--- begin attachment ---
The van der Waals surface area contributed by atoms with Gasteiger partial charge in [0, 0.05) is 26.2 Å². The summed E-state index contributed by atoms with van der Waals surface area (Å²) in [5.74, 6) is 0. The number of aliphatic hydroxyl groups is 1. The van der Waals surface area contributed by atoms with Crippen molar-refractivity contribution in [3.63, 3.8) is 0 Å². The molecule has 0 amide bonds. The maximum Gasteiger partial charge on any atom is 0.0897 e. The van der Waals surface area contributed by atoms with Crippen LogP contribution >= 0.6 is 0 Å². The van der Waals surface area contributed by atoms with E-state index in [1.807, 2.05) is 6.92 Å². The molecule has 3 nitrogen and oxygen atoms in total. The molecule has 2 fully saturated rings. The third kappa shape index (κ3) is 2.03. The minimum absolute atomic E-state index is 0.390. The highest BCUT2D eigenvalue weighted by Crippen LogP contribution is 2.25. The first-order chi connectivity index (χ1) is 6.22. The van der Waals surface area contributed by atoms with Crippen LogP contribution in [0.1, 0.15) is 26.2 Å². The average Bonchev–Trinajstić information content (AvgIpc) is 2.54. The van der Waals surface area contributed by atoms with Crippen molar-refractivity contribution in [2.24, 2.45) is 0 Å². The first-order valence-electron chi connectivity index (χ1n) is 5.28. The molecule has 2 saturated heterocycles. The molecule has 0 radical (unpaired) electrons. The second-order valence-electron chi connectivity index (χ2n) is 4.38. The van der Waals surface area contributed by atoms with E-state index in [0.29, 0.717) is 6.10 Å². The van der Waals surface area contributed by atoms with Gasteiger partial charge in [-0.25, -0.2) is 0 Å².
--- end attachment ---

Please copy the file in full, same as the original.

The van der Waals surface area contributed by atoms with Gasteiger partial charge in [0, 0.05) is 26.2 Å². The summed E-state index contributed by atoms with van der Waals surface area (Å²) in [5.74, 6) is 0. The number of aliphatic hydroxyl groups is 1. The van der Waals surface area contributed by atoms with Crippen molar-refractivity contribution in [3.63, 3.8) is 0 Å². The molecule has 0 amide bonds. The maximum Gasteiger partial charge on any atom is 0.0897 e. The van der Waals surface area contributed by atoms with Crippen LogP contribution >= 0.6 is 0 Å². The van der Waals surface area contributed by atoms with E-state index in [1.807, 2.05) is 6.92 Å². The molecule has 3 nitrogen and oxygen atoms in total. The molecule has 2 fully saturated rings. The third kappa shape index (κ3) is 2.03. The minimum absolute atomic E-state index is 0.390. The highest BCUT2D eigenvalue weighted by Crippen LogP contribution is 2.25. The first-order chi connectivity index (χ1) is 6.22. The van der Waals surface area contributed by atoms with Crippen LogP contribution in [0.1, 0.15) is 26.2 Å². The average Bonchev–Trinajstić information content (AvgIpc) is 2.54. The van der Waals surface area contributed by atoms with Crippen molar-refractivity contribution in [2.24, 2.45) is 0 Å². The first-order valence-electron chi connectivity index (χ1n) is 5.28. The molecule has 2 saturated heterocycles. The molecule has 0 radical (unpaired) electrons. The second-order valence-electron chi connectivity index (χ2n) is 4.38. The van der Waals surface area contributed by atoms with E-state index in [0.29, 0.717) is 6.10 Å². The van der Waals surface area contributed by atoms with Gasteiger partial charge in [-0.25, -0.2) is 0 Å².